“OK, picture this. A 2,000 square foot steel storage warehouse, next to the tracks. Huge ceiling. Used to have, like, cranes running up and down it, moving steel and shit. Right? And it’s sort of open air, now, because the walls are blown out. And inside is the most wicked, kick-ass, sick, sick, sickest park you’ve ever seen. We’ve got ramps with, like, three feet of vert, channels—old school stuff. And there there are bars for grinding, acid drops, banks—all that shit. You know? And it’s a totally safe environment. You can drop off your kids and everything will be cool. It’s not, like, Disney Land or something, like a colorful, plastic police state, but it’s the next best thing.”

Panos sat back in his chair, raised his eyebrows, opened his hands—a look that said, “Huh? Huh? Pretty cool.” To whom had he been pitching this?

“Sounds cool,” Fitz said. “How do you pay for it?”

“I’m trying to get investors. I just met with a guy. An angel.”

Panos had to know Fitz didn’t have any money to invest in something like this. He barely had money to pay his rent and service his student loans. “Do you have any?”

Panos leaned forward. “Not yet. But I will.” He paused. “No question. This is a money maker.” He paused again, this time looking Fitz in the eye. “Huge.”

“What about insurance? It can’t be easy to insure something like that. I mean, you would have a huge exposure.”

“I’ll get it.”

“How many employees would you have?”

“I don’t know.” Panos scratched his beard. “As many as it takes.”

“That’s non-trivial. The benefits and stuff.”

“You can help me with the benefits. And, anyway, I know how this works. I mean, I have employees now. At the Center for Dynamic Living.”

Fitz stared blankly at Panos.

“My office,” Panos said.

“You mean your receptionist?”


Fitz nodded.

“There’s this shop,” Panos said, “up on Broadway, on top of the hill, by where you guys live. Called—”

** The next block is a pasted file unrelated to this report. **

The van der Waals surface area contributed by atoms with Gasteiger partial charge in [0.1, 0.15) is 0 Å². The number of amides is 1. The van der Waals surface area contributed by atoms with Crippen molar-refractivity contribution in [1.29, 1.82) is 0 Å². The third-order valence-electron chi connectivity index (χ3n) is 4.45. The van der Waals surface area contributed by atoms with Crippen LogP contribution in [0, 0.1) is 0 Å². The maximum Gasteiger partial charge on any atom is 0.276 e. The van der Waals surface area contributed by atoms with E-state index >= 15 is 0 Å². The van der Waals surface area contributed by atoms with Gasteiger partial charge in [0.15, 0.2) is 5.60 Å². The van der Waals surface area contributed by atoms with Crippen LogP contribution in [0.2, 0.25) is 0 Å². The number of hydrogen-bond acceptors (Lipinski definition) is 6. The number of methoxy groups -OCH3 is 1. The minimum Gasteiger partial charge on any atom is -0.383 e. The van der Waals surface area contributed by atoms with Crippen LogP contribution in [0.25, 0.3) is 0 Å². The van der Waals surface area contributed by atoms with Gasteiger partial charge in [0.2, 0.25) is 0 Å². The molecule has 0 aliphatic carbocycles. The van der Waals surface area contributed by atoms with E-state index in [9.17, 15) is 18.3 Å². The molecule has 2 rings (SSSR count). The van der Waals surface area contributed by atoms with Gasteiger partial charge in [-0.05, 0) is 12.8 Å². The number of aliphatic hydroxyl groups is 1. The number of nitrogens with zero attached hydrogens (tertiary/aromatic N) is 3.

“I’ve seen it, Fitz said. “The snowboard shop?”

“He’s going to come in, I think.”

“Has he ever run a skatepark?”



“But how hard can it be, you know? I mean, I got through that seven-year hazing known affectionately as medical school.”

“Yeah, but—I mean, investors are going to be looking for what they call scar tissue.”
Panos squinted, looked at him.

“I mean, you know, a team that has experience, or that has learned from experience. If you’re wondering how I know this, I look at these investment newsletters. At work.”


“Banks and private investors, like private equity funds? They look at the management team first. Cash flow predictions are actually less important than—I mean, the banks and stuff? They don’t so much give a shit about convertible assets. They want a good management team. The team is more important than the idea.”


“And, generally, entrepreneurs that succeed have based their venture on their experience, rather than going off and trying to do some new random thing. You know?”

“OK.” There was maybe a little bit of hostility coming from the other side of the table. Maybe.

“A spin out will usually be more successful than a new venture, with an inexperienced team.”